While the speakers worked well, the textbook I chose did not work as well as I would have wished. I am not certain students did most of the readings (their mid-term and final exams suggest otherwise). Readings also tended to be politically liberal for a rather conservative bunch of students. In the future, I think I will put together a packet of materials rather than rely on a textbook (which did not cover the environmental issues anyway). Patrick and I found other articles (on the environment and other issues) which we copied for the class, and some of those readings worked better. Students were asked to utilize library and Internet skills to find environmental articles of interest to them. They gave mini-presentations of their environmental articles and wrote brief reports on them.

It was difficult to orchestrate a service-learning project. I encouraged students to get involved in various community projects (in response to September 11th and other non-related projects). Many of the students’ course projects focused on educating the community on issues of airline safety, better understanding Muslim beliefs via www pages, brochures, and posters, and one student wrote a brochure addressing the positive environmental impact on being a vegetarian. In the future, more time would be needed to plan for service-learning. I would request, if possible, that the course receive 4 credit hours (3 credits for Honors 101 and one credit for service-learning) where time is assigned to do a service-learning project that will impact the campus and/or surrounding community. Many students complained that they did not have the time to complete additional SL projects out-of-class. Future courses would have to better address and plan for this dilemma.

Students completed a course survey and I have compiled the results so I can submit them electronically. I am also submitting the course syllabus, midterm & final exams and course project assignment.

I am sending the syllabus, social action assignment, midterm & final exams, and the end of the semester survey with the compiled answers. 

Piedmont Technical College SUI Environmental Program

Dale Wilson
Piedmont Technical College

All three initiatives are in the planning stages. I have commitments from the Students and Advisors (Instructors) to start on the projects in the near future. The students are back in class now.

The first initiative involved college recycling. As I mentioned to you earlier, we have an ongoing paper and cardboard program. After talking with the student (in Human Services Curriculum) and challenging her to other avenues for the recycling efforts, she would like to promote and initiate Aluminum and Plastic recycling. We have vending all over campus, but no place to place for the bi-products such as cans and bottles. She is in the process of detailing the activities with a time frame and budget.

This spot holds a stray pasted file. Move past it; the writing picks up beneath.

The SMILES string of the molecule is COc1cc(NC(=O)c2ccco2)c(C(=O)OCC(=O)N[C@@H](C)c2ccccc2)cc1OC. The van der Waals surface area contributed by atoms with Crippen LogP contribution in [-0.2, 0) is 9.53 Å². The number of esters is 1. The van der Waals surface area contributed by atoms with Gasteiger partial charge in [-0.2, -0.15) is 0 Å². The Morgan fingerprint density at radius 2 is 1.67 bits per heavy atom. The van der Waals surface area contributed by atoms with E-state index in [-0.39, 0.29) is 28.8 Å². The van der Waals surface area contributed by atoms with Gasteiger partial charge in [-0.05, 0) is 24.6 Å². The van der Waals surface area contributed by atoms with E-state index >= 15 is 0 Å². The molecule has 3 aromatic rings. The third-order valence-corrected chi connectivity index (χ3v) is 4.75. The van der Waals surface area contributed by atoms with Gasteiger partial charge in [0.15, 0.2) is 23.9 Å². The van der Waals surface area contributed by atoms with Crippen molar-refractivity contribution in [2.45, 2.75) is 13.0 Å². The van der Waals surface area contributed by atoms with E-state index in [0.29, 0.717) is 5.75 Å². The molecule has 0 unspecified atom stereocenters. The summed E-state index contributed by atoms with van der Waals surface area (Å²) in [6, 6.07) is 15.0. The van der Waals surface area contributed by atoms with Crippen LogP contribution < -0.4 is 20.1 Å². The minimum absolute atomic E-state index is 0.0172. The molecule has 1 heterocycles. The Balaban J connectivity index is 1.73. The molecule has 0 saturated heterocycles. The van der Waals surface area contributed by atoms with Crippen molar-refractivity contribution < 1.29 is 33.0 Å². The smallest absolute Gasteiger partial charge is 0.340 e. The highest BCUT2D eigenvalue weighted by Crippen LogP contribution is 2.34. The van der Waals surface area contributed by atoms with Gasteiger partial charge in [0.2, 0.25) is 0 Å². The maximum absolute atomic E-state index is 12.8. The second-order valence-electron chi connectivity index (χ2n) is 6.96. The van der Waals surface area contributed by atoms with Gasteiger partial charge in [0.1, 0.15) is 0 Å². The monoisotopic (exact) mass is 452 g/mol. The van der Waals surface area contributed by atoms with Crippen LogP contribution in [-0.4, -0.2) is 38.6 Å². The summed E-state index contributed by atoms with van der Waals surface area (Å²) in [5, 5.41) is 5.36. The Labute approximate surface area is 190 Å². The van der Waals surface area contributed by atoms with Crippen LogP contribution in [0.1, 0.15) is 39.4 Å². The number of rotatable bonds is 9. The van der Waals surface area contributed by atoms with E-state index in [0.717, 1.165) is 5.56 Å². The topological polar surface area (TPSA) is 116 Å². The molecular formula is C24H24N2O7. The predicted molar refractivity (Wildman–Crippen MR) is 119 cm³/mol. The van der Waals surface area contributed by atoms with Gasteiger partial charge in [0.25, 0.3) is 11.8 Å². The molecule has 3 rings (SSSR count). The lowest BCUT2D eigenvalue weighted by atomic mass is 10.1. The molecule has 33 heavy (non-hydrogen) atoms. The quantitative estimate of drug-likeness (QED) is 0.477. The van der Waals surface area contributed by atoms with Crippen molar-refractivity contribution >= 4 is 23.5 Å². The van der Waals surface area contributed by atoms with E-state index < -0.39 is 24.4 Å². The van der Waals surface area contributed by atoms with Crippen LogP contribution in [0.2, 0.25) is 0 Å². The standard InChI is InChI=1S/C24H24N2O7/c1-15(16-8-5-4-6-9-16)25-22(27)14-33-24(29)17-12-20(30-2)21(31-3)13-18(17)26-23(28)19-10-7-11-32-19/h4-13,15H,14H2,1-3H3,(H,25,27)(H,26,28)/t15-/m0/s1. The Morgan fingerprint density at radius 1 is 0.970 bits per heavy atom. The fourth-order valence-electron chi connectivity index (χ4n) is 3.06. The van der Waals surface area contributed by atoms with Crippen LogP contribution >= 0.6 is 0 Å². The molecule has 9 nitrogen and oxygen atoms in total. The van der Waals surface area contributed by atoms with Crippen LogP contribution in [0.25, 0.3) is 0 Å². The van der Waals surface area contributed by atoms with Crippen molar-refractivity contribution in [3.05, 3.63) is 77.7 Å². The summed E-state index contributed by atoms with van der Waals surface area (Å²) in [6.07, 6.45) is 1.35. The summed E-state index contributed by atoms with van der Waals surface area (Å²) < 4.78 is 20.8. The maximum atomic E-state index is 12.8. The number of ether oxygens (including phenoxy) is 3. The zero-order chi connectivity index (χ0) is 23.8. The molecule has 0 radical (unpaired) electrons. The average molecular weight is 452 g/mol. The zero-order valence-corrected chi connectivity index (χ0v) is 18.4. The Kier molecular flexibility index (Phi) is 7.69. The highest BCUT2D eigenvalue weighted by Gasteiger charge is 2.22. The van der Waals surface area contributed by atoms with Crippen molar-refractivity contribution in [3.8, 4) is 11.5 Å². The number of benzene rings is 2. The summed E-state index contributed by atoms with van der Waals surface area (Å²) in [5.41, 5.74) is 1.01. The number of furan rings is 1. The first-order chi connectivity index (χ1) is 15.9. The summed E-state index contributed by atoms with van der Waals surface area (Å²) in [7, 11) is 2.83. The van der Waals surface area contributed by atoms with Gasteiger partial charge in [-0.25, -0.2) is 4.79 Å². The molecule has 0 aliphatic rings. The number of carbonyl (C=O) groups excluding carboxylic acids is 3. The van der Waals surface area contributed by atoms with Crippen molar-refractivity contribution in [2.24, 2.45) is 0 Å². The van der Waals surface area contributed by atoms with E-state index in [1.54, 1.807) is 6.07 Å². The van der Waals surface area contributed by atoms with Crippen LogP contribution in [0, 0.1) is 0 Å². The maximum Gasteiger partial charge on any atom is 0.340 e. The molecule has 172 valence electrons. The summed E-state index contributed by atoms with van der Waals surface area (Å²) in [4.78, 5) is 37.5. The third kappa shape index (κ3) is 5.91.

Second initiative involves a student in the Industrial Electronic Class. He is coordinating some energy conservation activities and budget. The class will assist with the  implementation process.

Third initiative includes a natural product composting program. The Horticulture Instructor is heavily involved in the development of this process.  A  student will include these activities as part of his "on grounds - hands on " training activities . Compost piles are already being collected and defined in the different stages for product use in this program.

Reports will be generated to study the cost savings, sustainability and usefulness for each discipline. Pictures will be taken during all phases of each initiative.

Using Environmental Chemistry toAttract Students to Careers in Science

Prepared by:  Joe N. Emily 
The Department of Physical Sciences 
South Carolina State University 

Timothy Shaw 
Associate Professor, Department of Chemistry 

Learning by doing is an invaluable asset to academic researcher when attempting to train young scientists and to help  them find their direction in terms of career choices. The South Carolina Sustainable Universities Initiative (SC-SUI) program like wise has been an invaluable asset by helping to provide research experiences for undergraduate students here at South Carolina State University. Thanks to resources provided through the SC-SUI we were able to conduct a scientific study this summer which utilized students and involved them in hands on research. 

The study involved using the distribution of lead concentrations and ratios in drinking water samples taken from a small rural town and to attempt to identify whether the source of lead is geogenic or anthropogenic. Lead has four naturally occuring isotopes. Only 204Pb is a nonradiogenic stable isotope. The others, 206Pb, 207Pb, and 208Pb are decay products of uranium or thorium. Lead from a natural source (geogenic) is known to have a different ratio of 206Pb to 207Pb than lead from anthropogenic (man introduced) sources1,2. 

SC-SUI funds were used to travel to Columbia to use the clean room and High Resolution Inductively Coupled Plasma    Mass Spectrometer housed in the laboratories of Dr. Timothy Shaw in the Department of Chemistry and Biochemistry at  The University of South Carolina and to buy standards and supplies. The Orangeburg Department of Public Utilities provided us with drinking water samples from their distribution system and gave us a tour of their facilities. 

An abstract based on the results from this study has been submitted for presentation at the Southern Region Extension   Water Quality Conference to take place on October 26, 2001 in Gulf Shores, Alabama. Hopefully we will be able to continue this work and provide the same experience for other students. 


             (1)  Faure, Gunter, Principles and Applications of Geochemistry, 3rd Ed.; Prentice Hall: Upper Saddle River, New Jersey, 1991; p 485. 

             (2)  Prohaska, T.; Watkins, M.; Latkoczy, C.; Wenzel, W. W.; Stingeder, G.; J. Anal. At. Spectrom., 2000, 15, p365-369.